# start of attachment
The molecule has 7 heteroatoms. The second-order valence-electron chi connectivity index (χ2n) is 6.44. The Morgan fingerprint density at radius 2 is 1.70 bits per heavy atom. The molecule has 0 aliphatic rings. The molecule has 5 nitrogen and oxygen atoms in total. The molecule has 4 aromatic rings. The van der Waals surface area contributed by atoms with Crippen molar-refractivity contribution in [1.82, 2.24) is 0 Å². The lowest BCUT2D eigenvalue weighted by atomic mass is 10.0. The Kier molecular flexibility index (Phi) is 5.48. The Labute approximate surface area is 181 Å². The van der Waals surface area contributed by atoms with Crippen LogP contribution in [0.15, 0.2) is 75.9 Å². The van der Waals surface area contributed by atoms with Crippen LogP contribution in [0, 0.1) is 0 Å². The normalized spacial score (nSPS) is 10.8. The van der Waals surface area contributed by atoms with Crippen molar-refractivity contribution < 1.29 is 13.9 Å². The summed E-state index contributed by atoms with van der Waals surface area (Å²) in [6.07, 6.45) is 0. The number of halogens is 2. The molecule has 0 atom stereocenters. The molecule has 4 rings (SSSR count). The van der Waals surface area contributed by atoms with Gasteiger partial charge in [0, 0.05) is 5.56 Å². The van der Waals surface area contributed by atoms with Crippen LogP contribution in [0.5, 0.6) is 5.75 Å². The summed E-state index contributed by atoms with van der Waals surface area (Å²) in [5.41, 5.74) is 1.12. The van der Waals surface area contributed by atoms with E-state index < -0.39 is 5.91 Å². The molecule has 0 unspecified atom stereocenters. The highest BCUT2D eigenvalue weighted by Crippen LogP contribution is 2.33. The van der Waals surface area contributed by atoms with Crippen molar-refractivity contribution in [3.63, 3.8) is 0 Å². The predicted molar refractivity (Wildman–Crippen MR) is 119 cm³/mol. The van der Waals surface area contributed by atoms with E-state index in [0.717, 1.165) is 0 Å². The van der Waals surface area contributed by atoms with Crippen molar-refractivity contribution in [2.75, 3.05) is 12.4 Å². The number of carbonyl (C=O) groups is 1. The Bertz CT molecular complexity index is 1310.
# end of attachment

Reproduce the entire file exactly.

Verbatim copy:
The molecule has 7 heteroatoms. The second-order valence-electron chi connectivity index (χ2n) is 6.44. The Morgan fingerprint density at radius 2 is 1.70 bits per heavy atom. The molecule has 0 aliphatic rings. The molecule has 5 nitrogen and oxygen atoms in total. The molecule has 4 aromatic rings. The van der Waals surface area contributed by atoms with Crippen molar-refractivity contribution in [1.82, 2.24) is 0 Å². The lowest BCUT2D eigenvalue weighted by atomic mass is 10.0. The Kier molecular flexibility index (Phi) is 5.48. The Labute approximate surface area is 181 Å². The van der Waals surface area contributed by atoms with Crippen LogP contribution in [0.15, 0.2) is 75.9 Å². The van der Waals surface area contributed by atoms with Crippen LogP contribution in [0, 0.1) is 0 Å². The normalized spacial score (nSPS) is 10.8. The van der Waals surface area contributed by atoms with Crippen molar-refractivity contribution < 1.29 is 13.9 Å². The summed E-state index contributed by atoms with van der Waals surface area (Å²) in [6.07, 6.45) is 0. The number of halogens is 2. The molecule has 0 atom stereocenters. The molecule has 4 rings (SSSR count). The van der Waals surface area contributed by atoms with Gasteiger partial charge in [0, 0.05) is 5.56 Å². The van der Waals surface area contributed by atoms with Crippen LogP contribution in [0.5, 0.6) is 5.75 Å². The summed E-state index contributed by atoms with van der Waals surface area (Å²) in [5.41, 5.74) is 1.12. The van der Waals surface area contributed by atoms with E-state index < -0.39 is 5.91 Å². The molecule has 0 unspecified atom stereocenters. The highest BCUT2D eigenvalue weighted by Crippen LogP contribution is 2.33. The van der Waals surface area contributed by atoms with Crippen molar-refractivity contribution in [3.63, 3.8) is 0 Å². The predicted molar refractivity (Wildman–Crippen MR) is 119 cm³/mol. The van der Waals surface area contributed by atoms with E-state index in [0.717, 1.165) is 0 Å². The van der Waals surface area contributed by atoms with Crippen molar-refractivity contribution in [2.75, 3.05) is 12.4 Å². The number of carbonyl (C=O) groups is 1. The Bertz CT molecular complexity index is 1310.